A doll floats before you in a dream, beautiful as a perfect child, but her eyes brim with tears. “Oh please,” she whispers, “come play with me! I can give you anything you like! The old man who made me locked me away, but I will tell you where he keeps the key and the safe path into his house….”
A hin’nagami, or doll spirit, is a doll possessed by a spirit of mixed desires: longing, regret, greed, and unfulfilled dreams. In a word: wishes. A hin’nagami exists to grant them with a playful childlike exuberance but little knowledge of the ways the adult world truly works.
Child of Fifty Thousand Regrets
To create a hin’nagami, a witch or wizard requires earth suffused with regrets and so gathers it from the best source: graveyards, specifically the freshly-dug grave dirt trampled by mourners at a recent funeral. Moreover, this dirt must be gathered from seven different graveyards in seven different villages every night for three years, a task requiring dedication and either magic or an extremely reliable network of helpers. This earth is mixed with human blood and fired to make a clay doll. A hin’nagami is usually made to look like a sweet young girl but may be made in the form of a little boy or even a tiny version of a goddess or god. The doll is then dressed in doll clothes cut from the clothes of the dead, then buried at a crossroads in a special box with secret rites and rituals. After the doll’s grave has been trampled by a thousand travelers, it becomes a hin’nagami and its spirit visits its creator in his dreams, telling him it is alive and waiting to be dug up.
Much is told of wicked or mischievous wish granters twisting or perverting the wording of a wish. A hin’nagami does none of this, except for one trouble: hin’nagamis do not know when to stop. A wish for something to eat would produce a lavish banquet for a hundred. A wish to be taller would make you a giant, and a tall one at that. Why resurrect one person when a hin’nagami can bring back a dozen? Even an explicitly worded wish with limits, such as for just one single riding horse, would give you the finest horse in all the land, the envy of all who saw it, especially greedy nobles and warlords. A hin’nagami grants a wish from a child’s perspective, so excess and ostentation are the rule, and if too many limits are put in place, the hin’nagami pouts and declares the wisher “No fun” or worse “Boring.”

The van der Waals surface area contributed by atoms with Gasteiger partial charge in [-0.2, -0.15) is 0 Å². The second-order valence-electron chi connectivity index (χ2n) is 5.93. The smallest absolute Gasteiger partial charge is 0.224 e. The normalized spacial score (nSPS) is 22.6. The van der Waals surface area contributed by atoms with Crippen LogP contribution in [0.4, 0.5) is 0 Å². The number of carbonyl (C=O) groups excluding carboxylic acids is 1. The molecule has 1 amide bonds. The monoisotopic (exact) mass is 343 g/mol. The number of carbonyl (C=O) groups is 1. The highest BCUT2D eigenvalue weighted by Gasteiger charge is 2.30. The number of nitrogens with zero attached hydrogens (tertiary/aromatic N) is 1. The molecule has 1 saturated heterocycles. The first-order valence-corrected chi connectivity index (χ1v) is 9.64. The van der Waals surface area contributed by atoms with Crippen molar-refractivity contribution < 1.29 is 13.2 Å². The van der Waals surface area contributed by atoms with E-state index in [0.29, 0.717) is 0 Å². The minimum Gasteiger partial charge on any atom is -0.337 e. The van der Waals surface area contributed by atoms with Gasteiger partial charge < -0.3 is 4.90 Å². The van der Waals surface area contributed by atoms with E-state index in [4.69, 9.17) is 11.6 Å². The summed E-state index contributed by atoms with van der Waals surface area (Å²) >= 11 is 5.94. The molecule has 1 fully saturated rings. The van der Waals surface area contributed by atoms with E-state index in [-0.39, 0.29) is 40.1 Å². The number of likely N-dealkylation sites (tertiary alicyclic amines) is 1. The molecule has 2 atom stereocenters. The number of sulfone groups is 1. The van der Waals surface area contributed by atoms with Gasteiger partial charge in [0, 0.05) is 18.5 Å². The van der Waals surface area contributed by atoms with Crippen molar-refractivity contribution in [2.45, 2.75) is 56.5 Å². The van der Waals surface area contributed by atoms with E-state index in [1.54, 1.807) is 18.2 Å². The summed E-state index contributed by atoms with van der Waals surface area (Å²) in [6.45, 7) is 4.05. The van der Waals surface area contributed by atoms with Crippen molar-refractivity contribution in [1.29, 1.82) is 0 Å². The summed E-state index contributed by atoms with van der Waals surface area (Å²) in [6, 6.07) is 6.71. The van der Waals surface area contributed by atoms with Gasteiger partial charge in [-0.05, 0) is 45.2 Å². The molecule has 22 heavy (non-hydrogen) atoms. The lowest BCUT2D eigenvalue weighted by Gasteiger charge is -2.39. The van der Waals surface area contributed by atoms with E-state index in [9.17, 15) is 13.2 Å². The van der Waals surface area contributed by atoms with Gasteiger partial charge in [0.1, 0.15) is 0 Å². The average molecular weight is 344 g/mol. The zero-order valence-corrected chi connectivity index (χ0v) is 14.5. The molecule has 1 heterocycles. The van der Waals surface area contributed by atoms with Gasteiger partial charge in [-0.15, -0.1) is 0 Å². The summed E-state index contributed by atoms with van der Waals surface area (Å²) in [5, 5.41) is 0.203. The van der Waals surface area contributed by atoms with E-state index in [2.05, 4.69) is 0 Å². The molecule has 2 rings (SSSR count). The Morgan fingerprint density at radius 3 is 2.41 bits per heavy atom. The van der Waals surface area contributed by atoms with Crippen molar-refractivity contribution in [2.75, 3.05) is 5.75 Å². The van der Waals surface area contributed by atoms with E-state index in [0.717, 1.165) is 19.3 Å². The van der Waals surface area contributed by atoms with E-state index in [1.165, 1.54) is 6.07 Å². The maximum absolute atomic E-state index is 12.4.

The Price of Foolishness
There is a cost to a hin’nagami’s wishes, paid by the wisher, for with each wish granted, the wisher grows progressively more foolish. This is a good thing from a hin’nagami’s perspective, for the more foolish someone is, the more childish they act, the more interesting their wishes are, and the less resistant they are to her suggestions to make another wish.
So, What’s Next?
A hin’nagami loves to play and hates being bored, so as long as a wish is entertaining, she enjoys it as much as the wisher That said, the novelty tends to wear off in a day, or far less in the case of a dull explicitly worded wish, leading to the hin’nagami asking the wisher, “So, what’s next?” requesting, in the sweetest and most charming childlike voice, that they make another wish. If resisted, the hin’nagami throws a tantrum for the day, demanding “What’s next!? What’s next!?” until their owner either makes a wish or locks her in her box so the owner can get some rest. A hin’nagami can attempt a sweet and charming, “So, what’s next?” the next day if the owner lets her out of her box but throws another tantrum if a wish isn’t made.
A hin’nagami’s spirit is formed from the fifty thousand unfulfilled wishes stamped into the earth that forms her body. If locked in her box for more than a day without a wish being made, she drifts off to sleep, and in her sleep visit the person who next most contributed to her creation, typically a frequent traveler at the crossroads where she was buried or a frequent mourner at the graveyards her earth was gathered from. That person is told where the hin’nagami is now, what is the quickest and safest path there, and the easiest way to bypass any troubles or hazards along the way. Until she is rescued, or the owner makes another wish, the hin’nagami visits each person down the list in their dreams, until one of the fifty thousand comes for her.
Hin’nagami love to play and particularly adore children, which they believe themselves to be. If there is a child staying in a house where a hin’nagami is kept, she visits the child in their dreams rather than an adult who contributed to their form, for a child is more likely to rescue her from boredom and also more likely to make entertaining wishes.